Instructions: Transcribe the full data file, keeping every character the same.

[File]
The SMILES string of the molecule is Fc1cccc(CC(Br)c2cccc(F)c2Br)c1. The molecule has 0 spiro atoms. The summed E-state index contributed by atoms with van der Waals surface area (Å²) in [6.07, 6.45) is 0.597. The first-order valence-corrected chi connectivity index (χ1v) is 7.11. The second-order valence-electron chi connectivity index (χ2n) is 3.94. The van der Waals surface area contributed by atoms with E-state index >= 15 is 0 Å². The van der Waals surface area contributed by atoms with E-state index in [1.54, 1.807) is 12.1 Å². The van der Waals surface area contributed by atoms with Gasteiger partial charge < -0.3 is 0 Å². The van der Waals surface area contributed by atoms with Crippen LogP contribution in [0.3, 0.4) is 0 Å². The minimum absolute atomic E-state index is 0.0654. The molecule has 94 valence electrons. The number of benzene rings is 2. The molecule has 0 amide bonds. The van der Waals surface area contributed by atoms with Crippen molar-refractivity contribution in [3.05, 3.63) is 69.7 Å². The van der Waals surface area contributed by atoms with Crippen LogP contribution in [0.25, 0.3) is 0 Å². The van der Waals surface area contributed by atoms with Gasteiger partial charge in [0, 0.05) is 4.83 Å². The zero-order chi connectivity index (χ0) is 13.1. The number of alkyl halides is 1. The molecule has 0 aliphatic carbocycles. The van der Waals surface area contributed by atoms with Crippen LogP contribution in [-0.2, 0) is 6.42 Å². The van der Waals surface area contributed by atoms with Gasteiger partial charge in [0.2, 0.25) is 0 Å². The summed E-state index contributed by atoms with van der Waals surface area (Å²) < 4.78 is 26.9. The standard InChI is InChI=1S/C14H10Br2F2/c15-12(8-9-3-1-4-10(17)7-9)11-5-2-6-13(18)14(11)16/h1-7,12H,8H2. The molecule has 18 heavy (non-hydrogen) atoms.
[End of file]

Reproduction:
The SMILES string of the molecule is Fc1cccc(CC(Br)c2cccc(F)c2Br)c1. The molecule has 0 spiro atoms. The summed E-state index contributed by atoms with van der Waals surface area (Å²) in [6.07, 6.45) is 0.597. The first-order valence-corrected chi connectivity index (χ1v) is 7.11. The second-order valence-electron chi connectivity index (χ2n) is 3.94. The van der Waals surface area contributed by atoms with E-state index >= 15 is 0 Å². The van der Waals surface area contributed by atoms with E-state index in [1.54, 1.807) is 12.1 Å². The van der Waals surface area contributed by atoms with Gasteiger partial charge < -0.3 is 0 Å². The van der Waals surface area contributed by atoms with Crippen LogP contribution in [0.3, 0.4) is 0 Å². The minimum absolute atomic E-state index is 0.0654. The molecule has 94 valence electrons. The number of benzene rings is 2. The molecule has 0 amide bonds. The van der Waals surface area contributed by atoms with Crippen molar-refractivity contribution in [3.05, 3.63) is 69.7 Å². The van der Waals surface area contributed by atoms with Crippen LogP contribution in [0.25, 0.3) is 0 Å². The van der Waals surface area contributed by atoms with Gasteiger partial charge in [0, 0.05) is 4.83 Å². The zero-order chi connectivity index (χ0) is 13.1. The number of alkyl halides is 1. The molecule has 0 aliphatic carbocycles. The van der Waals surface area contributed by atoms with Crippen LogP contribution in [-0.2, 0) is 6.42 Å². The van der Waals surface area contributed by atoms with Gasteiger partial charge in [0.2, 0.25) is 0 Å². The summed E-state index contributed by atoms with van der Waals surface area (Å²) < 4.78 is 26.9. The standard InChI is InChI=1S/C14H10Br2F2/c15-12(8-9-3-1-4-10(17)7-9)11-5-2-6-13(18)14(11)16/h1-7,12H,8H2. The molecule has 18 heavy (non-hydrogen) atoms.